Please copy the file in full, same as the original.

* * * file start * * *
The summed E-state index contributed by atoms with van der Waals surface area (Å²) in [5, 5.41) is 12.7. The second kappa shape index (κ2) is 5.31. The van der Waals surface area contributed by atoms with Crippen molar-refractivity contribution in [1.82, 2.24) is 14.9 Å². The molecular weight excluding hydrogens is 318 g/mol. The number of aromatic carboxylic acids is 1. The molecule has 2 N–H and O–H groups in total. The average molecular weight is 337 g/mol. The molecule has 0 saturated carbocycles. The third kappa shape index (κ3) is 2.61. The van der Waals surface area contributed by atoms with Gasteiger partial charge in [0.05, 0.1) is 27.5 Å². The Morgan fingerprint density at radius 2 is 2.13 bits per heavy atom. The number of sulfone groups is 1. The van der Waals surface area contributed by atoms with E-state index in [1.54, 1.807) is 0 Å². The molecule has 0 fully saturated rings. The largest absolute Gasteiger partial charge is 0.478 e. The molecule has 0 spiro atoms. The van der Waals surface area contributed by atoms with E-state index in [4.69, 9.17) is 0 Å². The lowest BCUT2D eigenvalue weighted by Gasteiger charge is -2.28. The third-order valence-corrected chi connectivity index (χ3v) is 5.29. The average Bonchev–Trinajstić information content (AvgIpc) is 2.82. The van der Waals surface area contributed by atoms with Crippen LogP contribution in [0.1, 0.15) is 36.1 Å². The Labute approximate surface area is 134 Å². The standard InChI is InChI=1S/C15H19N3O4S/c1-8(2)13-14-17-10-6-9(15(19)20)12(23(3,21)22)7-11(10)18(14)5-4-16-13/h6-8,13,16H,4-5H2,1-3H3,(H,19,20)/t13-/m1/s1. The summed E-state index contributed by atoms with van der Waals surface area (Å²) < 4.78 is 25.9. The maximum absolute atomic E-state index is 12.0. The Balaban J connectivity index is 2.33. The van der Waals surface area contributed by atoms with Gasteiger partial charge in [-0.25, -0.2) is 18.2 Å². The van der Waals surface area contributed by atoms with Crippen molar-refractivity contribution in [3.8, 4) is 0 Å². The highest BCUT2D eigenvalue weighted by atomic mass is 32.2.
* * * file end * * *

The summed E-state index contributed by atoms with van der Waals surface area (Å²) in [5, 5.41) is 12.7. The second kappa shape index (κ2) is 5.31. The van der Waals surface area contributed by atoms with Crippen molar-refractivity contribution in [1.82, 2.24) is 14.9 Å². The molecular weight excluding hydrogens is 318 g/mol. The number of aromatic carboxylic acids is 1. The molecule has 2 N–H and O–H groups in total. The average molecular weight is 337 g/mol. The molecule has 0 saturated carbocycles. The third kappa shape index (κ3) is 2.61. The van der Waals surface area contributed by atoms with Gasteiger partial charge in [0.05, 0.1) is 27.5 Å². The Morgan fingerprint density at radius 2 is 2.13 bits per heavy atom. The number of sulfone groups is 1. The van der Waals surface area contributed by atoms with E-state index in [1.54, 1.807) is 0 Å². The molecule has 0 fully saturated rings. The largest absolute Gasteiger partial charge is 0.478 e. The molecule has 0 spiro atoms. The van der Waals surface area contributed by atoms with E-state index in [4.69, 9.17) is 0 Å². The lowest BCUT2D eigenvalue weighted by Gasteiger charge is -2.28. The third-order valence-corrected chi connectivity index (χ3v) is 5.29. The average Bonchev–Trinajstić information content (AvgIpc) is 2.82. The van der Waals surface area contributed by atoms with Crippen LogP contribution in [0.1, 0.15) is 36.1 Å². The Labute approximate surface area is 134 Å². The standard InChI is InChI=1S/C15H19N3O4S/c1-8(2)13-14-17-10-6-9(15(19)20)12(23(3,21)22)7-11(10)18(14)5-4-16-13/h6-8,13,16H,4-5H2,1-3H3,(H,19,20)/t13-/m1/s1. The summed E-state index contributed by atoms with van der Waals surface area (Å²) < 4.78 is 25.9. The maximum absolute atomic E-state index is 12.0. The Balaban J connectivity index is 2.33. The van der Waals surface area contributed by atoms with Gasteiger partial charge in [-0.25, -0.2) is 18.2 Å². The van der Waals surface area contributed by atoms with Crippen molar-refractivity contribution in [3.8, 4) is 0 Å². The highest BCUT2D eigenvalue weighted by atomic mass is 32.2.